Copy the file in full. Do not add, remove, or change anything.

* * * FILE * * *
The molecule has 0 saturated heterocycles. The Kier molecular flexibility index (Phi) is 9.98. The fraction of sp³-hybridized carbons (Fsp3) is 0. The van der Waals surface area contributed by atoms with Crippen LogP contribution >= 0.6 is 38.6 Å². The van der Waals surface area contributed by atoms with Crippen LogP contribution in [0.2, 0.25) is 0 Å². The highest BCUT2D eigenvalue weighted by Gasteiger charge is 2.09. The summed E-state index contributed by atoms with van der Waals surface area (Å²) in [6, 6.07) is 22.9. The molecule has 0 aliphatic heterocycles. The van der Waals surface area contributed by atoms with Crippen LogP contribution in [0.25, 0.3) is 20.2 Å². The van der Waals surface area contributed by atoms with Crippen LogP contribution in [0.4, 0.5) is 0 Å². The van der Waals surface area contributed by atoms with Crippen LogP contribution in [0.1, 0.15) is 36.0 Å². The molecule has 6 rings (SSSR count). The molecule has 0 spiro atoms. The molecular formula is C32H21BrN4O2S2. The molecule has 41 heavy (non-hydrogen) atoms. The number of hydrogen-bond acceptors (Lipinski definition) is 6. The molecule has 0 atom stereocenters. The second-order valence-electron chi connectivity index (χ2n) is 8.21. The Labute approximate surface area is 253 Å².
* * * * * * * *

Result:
The molecule has 0 saturated heterocycles. The Kier molecular flexibility index (Phi) is 9.98. The fraction of sp³-hybridized carbons (Fsp3) is 0. The van der Waals surface area contributed by atoms with Crippen LogP contribution >= 0.6 is 38.6 Å². The van der Waals surface area contributed by atoms with Crippen LogP contribution in [0.2, 0.25) is 0 Å². The highest BCUT2D eigenvalue weighted by Gasteiger charge is 2.09. The summed E-state index contributed by atoms with van der Waals surface area (Å²) in [6, 6.07) is 22.9. The molecule has 0 aliphatic heterocycles. The van der Waals surface area contributed by atoms with Crippen LogP contribution in [0.25, 0.3) is 20.2 Å². The van der Waals surface area contributed by atoms with Crippen LogP contribution in [0.4, 0.5) is 0 Å². The van der Waals surface area contributed by atoms with Crippen LogP contribution in [0.1, 0.15) is 36.0 Å². The molecule has 6 rings (SSSR count). The molecule has 0 spiro atoms. The molecular formula is C32H21BrN4O2S2. The molecule has 41 heavy (non-hydrogen) atoms. The number of hydrogen-bond acceptors (Lipinski definition) is 6. The molecule has 0 atom stereocenters. The second-order valence-electron chi connectivity index (χ2n) is 8.21. The Labute approximate surface area is 253 Å².